Twenty-one games serves as a limited sample size, yet a .924 save percentage seems quite promising. His 107 career regular season games are spread over six seasons, so to some extent, the 25-year-old is still something of an unknown entity.

    If nothing else, it looks like he could provide some Bryzgalovian entertainment.

    Back in March, Ben Scrivens admitted he was happy to avoid a fight with a guy he called a “bit of a psycho.”

    Sounds like a guy to watch.

    Clarke MacArthur helped off ice during Sens scrimmage

    BUFFALO, NY - OCTOBER 8: Clarke MacArthur #16 of the Ottawa Senators skates with the puck during the game against the Buffalo Sabres at the First Niagara Center on October 8, 2015 in Buffalo, New York. (Photo by Tom Brenner/ Getty Images)
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    Rough news for the Ottawa Senators on Sunday: forward Clarke MacArthur needed help off the ice following a big hit during a team scrimmage.

    The hit was delivered by Patrick Sieloff, prompting an immediate response from Bobby Ryan, according to The Hockey News’ Murray Pam.

    MacArthur has been hoping to return to NHL action after some serious concussion issues, so this is a troubling situation. More than a few people wonder if this might end his career.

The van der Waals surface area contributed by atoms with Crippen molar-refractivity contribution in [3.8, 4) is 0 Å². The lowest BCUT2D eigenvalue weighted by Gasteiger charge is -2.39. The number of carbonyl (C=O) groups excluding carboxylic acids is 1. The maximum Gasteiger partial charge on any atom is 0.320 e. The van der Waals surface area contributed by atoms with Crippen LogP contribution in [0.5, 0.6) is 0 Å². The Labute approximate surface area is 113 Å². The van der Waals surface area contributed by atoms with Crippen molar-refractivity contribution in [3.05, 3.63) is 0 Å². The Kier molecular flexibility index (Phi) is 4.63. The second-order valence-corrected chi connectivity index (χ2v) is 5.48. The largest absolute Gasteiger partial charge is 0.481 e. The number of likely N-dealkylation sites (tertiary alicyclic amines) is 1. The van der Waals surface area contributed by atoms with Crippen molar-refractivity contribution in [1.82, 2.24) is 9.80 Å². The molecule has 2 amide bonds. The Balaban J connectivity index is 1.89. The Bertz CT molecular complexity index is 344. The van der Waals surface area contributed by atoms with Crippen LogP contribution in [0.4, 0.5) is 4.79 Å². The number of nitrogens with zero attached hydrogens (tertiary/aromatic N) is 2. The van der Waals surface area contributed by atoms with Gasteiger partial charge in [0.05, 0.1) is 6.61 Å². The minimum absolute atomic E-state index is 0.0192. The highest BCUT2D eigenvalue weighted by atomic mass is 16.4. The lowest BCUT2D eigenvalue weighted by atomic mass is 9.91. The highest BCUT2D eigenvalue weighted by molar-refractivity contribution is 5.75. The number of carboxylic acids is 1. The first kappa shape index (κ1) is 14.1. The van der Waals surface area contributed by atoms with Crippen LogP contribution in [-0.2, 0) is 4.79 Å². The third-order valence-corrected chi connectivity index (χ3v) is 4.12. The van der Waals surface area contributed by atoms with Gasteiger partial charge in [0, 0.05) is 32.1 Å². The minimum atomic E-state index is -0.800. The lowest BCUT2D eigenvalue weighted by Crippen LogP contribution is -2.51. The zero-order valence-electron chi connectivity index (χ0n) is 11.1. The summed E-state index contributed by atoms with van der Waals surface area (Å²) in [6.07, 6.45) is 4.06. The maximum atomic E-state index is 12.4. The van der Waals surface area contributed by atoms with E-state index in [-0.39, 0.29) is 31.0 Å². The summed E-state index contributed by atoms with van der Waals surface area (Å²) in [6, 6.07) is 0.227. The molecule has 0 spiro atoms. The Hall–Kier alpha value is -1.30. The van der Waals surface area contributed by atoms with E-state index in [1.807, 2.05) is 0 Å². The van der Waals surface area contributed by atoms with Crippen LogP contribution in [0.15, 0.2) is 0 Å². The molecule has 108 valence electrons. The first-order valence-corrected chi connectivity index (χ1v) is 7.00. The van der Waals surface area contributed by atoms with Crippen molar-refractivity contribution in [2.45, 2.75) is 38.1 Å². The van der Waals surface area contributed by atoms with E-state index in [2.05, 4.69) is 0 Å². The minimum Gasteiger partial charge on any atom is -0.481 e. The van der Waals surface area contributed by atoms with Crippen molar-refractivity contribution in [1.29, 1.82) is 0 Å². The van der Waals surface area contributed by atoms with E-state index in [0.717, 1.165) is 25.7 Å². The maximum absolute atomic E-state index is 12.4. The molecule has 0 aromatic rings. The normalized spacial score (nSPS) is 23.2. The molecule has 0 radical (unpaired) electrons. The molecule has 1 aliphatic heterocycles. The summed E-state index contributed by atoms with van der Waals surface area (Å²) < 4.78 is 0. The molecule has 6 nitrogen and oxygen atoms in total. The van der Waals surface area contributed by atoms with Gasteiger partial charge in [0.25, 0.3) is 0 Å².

Team Europe is happy to play underdog role

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    TORONTO (AP) When the World Cup of Hockey started, Team Europe was not picked as a team to beat.

    In fact, the unique team made up of eight nations outside of the continent’s traditional hockey powers was expected to be out of the best-on-best tournament.

    Team Europe had other plans.

    The blended group of players opened the tournament with a 3-0 win over the U.S. and then beat the Czech Republic in overtime to seal a spot in the semifinals before losing to Canada.

    “I know nobody really expected us to be here right now,” Danish and Detroit Red Wings forward Frans Nielsen said Saturday. “But when you look in the room and go over the team, there’s not a lot of players better than (Anze) Kopitar in this tournament. We got (Marian) Hossa. We got some good guys on the backend and good goaltending.”

    The Europeans will face Sweden on Sunday for a spot in the best-of-three finals against the winner of Saturday night’s Canada-Russia game.

    When Team Europe players have faced Sweden for their countries – Switzerland, Denmark, Slovakia, France, Germany, Slovenia, Austria and Norway – in previous, they didn’t have a legitimate chance to win.

    They do now.

    A veteran group of skaters and a star in Kopitar along with Slovak and New York Islanders goaltender Jaroslav Halak give them a shot on any sheet of ice.

    “He’s the kind of goalie that almost every night, he gives you a chance to win,” said Nielsen, who played with Halak in New York. “And, he’ll make that save when you need it.”

    Team Europe coach Ralph Krueger said he’ll likely save his rah-rah speeches for another team because this one simply doesn’t need it.